Last evening I trudged out to the chicken coop to lock the ladies in for the night and it was cold. The leaves still on the ground (yes, we’re a bit behind on our fall raking) gave a crisp rustle as I walked through them. As I breathed, little puffs of air were visible.
All five chickens were already set for the night; three in one nesting box and two in another. The third box sat empty. Even the birds know that it’ll be a cold night and they’ll want to be cuddled together for warmth. One of them fussed at me as I peered in to make sure all were present and accounted for and then I closed the door.
I enjoy putting the girls to bed and missed doing it while we were out of town for a week. I missed it, but I didn’t worry about them or whether they were being taken care of properly in my absence. That’s because we have awesome neighbors/friends.
Despite the fact that it was cold and raining just about the entire time we were gone, our friends came over twice a day; in the morning to let Red, Speckle, Huey, Dewey and Nemo out and again in the evening to shut the coop door. They did this even though not a single chicken has laid an egg since a hawk landed in the middle of them and scared them eggless so their work would be without fowl reward.
Sure, I might have to field a few questions about why a strange woman was walking around my back yard in her jammies on Christmas morning, but I can deal with that. It’s so worth it.
I wanted to do something special for our friends as a thank you. The best thing I could think of was to serve them a meal. What better way to show appreciation than to make a dish you’ve never tried before from a magazine you’ve never heard of?
Way back in the dark ages when slow cookers (aka, crock pots) were all tall cylinders, instructions consisted of simply a list of ingredients that you threw into the pot prior to gloping in a can of condensed soup and turning the thing on. Thank goodness times (and slow cookers) have changed.
While they still save a bunch of time at the serving end of the process, the creators of slow cooker recipes now realize that there must be a little work done on the front end in order for the food to be really, really spectacular. I’m so happy about that.
Take this recipe for instance. Sure, it’ll take a bit of time to slice the fennel and onions and slightly longer to mince the garlic. But you can do that while you’re searing the pork, for which you’ll need to set aside a good 15 minutes or so. Don’t be stingy with the browning either. Let the meat develop a good amount of color and make sure that some bits get stuck to the bottom of the pan.
Why? Because once you add the browned pork to the slow cooker, you’ll be pouring some white wine into the skillet. Most of the stuff on the bottom will immediately release, but you should still scrape up anything else that stays stuck. That’s the base of a really, really good finishing juice.
So, you’ve put down a layer of sliced onions and fennel, right? Upon that bed add the browned pork. Sprinkle on the minced garlic, some rosemary and oregano and salt and pepper. Add a big can of drained tomatoes and the wine from the skillet.
Cover the slow cooker and let her go for 7-8 hours (or 5 hours if you’re me and making this for a late lunch). Try not to hyperventilate as the day wears on and the aroma from the cooking stew fills the house.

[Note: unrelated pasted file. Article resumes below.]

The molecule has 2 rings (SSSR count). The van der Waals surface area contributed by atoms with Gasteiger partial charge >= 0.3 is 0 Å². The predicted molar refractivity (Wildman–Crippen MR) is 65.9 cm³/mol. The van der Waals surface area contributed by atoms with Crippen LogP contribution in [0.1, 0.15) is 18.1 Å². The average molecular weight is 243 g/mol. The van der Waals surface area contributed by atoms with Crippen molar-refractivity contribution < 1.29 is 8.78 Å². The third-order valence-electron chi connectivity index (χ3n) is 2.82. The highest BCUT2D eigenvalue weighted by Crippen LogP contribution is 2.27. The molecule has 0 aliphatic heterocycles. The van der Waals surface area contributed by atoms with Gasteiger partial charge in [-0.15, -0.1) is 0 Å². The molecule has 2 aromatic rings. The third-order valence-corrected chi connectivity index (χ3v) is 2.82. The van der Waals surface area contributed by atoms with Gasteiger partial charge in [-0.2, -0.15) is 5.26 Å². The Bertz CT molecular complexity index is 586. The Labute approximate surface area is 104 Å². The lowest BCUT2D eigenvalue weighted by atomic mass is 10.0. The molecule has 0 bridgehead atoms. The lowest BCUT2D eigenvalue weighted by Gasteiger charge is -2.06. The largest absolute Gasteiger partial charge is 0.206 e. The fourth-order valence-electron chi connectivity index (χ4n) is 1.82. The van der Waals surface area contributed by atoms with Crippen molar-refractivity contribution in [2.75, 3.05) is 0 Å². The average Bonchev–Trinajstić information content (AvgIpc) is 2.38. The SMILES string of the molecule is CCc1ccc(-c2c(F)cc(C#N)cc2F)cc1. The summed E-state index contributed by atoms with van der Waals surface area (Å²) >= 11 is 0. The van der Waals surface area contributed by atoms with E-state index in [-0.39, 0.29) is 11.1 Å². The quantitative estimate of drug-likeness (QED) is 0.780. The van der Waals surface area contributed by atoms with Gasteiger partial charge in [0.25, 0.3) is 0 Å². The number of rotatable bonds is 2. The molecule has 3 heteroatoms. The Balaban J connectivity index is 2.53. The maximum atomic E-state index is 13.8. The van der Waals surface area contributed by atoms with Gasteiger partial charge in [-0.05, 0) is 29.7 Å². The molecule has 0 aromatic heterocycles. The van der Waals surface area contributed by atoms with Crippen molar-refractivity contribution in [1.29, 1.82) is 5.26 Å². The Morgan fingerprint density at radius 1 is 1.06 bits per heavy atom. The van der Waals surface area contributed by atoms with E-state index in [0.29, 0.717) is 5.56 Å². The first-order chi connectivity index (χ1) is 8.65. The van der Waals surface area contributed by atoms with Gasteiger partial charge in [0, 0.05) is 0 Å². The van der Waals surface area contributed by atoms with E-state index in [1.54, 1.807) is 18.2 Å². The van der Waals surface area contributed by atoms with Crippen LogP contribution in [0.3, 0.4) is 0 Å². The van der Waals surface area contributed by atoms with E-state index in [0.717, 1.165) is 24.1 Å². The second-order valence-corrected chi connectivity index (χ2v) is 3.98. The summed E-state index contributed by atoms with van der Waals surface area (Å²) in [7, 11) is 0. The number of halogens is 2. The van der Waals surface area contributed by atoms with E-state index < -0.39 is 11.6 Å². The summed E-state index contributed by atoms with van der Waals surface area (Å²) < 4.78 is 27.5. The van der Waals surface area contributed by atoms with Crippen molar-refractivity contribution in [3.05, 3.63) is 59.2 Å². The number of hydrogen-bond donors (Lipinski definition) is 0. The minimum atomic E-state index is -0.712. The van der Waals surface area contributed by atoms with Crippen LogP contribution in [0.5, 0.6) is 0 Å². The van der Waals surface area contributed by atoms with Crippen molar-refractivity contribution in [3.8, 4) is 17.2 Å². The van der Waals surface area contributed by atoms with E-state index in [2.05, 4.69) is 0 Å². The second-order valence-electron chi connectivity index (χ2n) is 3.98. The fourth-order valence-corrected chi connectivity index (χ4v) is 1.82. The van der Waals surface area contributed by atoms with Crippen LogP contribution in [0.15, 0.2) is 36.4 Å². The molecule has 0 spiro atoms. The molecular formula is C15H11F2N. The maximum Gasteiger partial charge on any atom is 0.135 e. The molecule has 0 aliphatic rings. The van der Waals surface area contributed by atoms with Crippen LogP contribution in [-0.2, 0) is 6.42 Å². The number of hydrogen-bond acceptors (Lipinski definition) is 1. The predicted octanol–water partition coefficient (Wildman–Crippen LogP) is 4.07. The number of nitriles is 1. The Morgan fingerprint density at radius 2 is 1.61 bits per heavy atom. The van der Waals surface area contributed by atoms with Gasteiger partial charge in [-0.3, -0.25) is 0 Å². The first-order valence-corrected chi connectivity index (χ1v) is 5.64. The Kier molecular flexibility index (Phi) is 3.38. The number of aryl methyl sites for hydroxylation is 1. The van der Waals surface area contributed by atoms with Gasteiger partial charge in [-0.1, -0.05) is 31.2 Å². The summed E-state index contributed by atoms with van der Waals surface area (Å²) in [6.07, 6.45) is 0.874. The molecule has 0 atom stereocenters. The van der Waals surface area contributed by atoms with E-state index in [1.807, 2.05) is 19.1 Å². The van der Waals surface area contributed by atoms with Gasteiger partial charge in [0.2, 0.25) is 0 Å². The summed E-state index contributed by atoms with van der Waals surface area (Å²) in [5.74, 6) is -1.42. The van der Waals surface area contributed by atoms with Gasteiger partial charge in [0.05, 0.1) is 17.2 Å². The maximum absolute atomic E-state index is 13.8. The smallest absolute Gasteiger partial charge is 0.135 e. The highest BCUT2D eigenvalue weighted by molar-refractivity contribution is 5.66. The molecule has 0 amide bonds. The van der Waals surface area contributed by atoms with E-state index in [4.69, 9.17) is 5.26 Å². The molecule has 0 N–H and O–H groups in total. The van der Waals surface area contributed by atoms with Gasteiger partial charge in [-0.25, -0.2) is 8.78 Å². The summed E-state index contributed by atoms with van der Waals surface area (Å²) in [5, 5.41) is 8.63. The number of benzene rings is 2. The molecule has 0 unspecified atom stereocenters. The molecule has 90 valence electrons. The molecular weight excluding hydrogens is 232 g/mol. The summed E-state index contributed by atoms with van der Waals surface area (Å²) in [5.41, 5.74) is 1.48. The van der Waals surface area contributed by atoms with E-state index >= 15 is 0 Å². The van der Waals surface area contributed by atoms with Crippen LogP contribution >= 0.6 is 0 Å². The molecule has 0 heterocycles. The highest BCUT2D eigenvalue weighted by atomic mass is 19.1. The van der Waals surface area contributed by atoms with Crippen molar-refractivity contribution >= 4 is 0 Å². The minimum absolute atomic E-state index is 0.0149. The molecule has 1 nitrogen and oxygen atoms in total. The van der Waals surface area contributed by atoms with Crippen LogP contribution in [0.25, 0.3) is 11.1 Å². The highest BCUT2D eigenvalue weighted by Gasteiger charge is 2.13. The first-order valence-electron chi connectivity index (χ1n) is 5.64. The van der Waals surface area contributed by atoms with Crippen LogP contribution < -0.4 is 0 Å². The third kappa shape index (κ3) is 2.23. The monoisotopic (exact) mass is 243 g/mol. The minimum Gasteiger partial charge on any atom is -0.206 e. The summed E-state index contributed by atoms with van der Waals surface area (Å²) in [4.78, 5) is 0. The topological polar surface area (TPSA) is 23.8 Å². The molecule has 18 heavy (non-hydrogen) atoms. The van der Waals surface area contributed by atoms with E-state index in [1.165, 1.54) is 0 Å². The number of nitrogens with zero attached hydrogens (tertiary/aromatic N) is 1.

It appears that the folks at Eating Well served their stew with polenta. I used mashed potatoes since I was making this for friends and not everyone (including me) cares for polenta. The stew was a huge hit with everyone. The meat was fork tender. The juice was rich and flavorful with the combination of fennel, onion and garlic playing off each other. The mashed potatoes were a good counterpart to the slight tang that the wine and fennel provided. Even Dudette asked for seconds.
This stew is a perfect cold weather dish and one that is perfectly suitable for serving to guests. I may have never seen this magazine before, but it’s definitely going to make repeat appearances in my kitchen over the course of this year!
What I’d Do Different Next Time
I’d have liked a gravy with the stew instead of the runny juice, even though it had a lot of flavor. I think I’d create a slurry of a tablespoon of corn starch and a quarter cup of water and add it in the last few minutes of cooking. I’d pour it in, stir, then turn the slow cooker on high. That would make it thick enough to stick to the meat and coat the potatoes perfectly.
8 cups thinly sliced fennel (2-3 medium bulbs), plus 1/4 cup chopped fronds
1 medium onion, halved and thinly sliced
2 1/2 pounds pork shoulder or Boston butt, trimmed of excess fat and cut into 2-inch chunks
1 1/2 teaspoon kosher salt, divided
1 1/2 teaspoons freshly ground pepper, divided
2 tablespoons extra-virgin olive oil, divided
3/4 cup dry white wine, such as Sauvignon Blanc
4 cloves garlic, minced
1 tablespoon finely chopped rosemary
2 teaspoons finely chopped fresh oregano
1 28-ounce can whole tomatoes, drained
Spread fennel and onion in an even layer in a 5-6 quart slow cooker. Cover and refrigerate fennel fronds.
Sprinkle pork with 3/4 teaspoon each salt and pepper. Heat 1 tablespoon oil in a large skillet or Dutch oven over medium-high heat. Add about half the pork and cook until brown, 4-5 minutes. Transfer to the slow cooker. Repeat with the remaining oil and pork. Add wine to the pan and scrape up any browned bits; remove from the heat.
Sprinkle garlic, rosemary, oregano and the remaining 3/4 teaspoon each salt and pepper over the pork. Top with the drained tomatoes and pour in the wine from the skillet.
Cover and cook for 5 hours on high or 7-8 hours on low. Stir the stew well to combine. Serve garnished with the reserved fronds.
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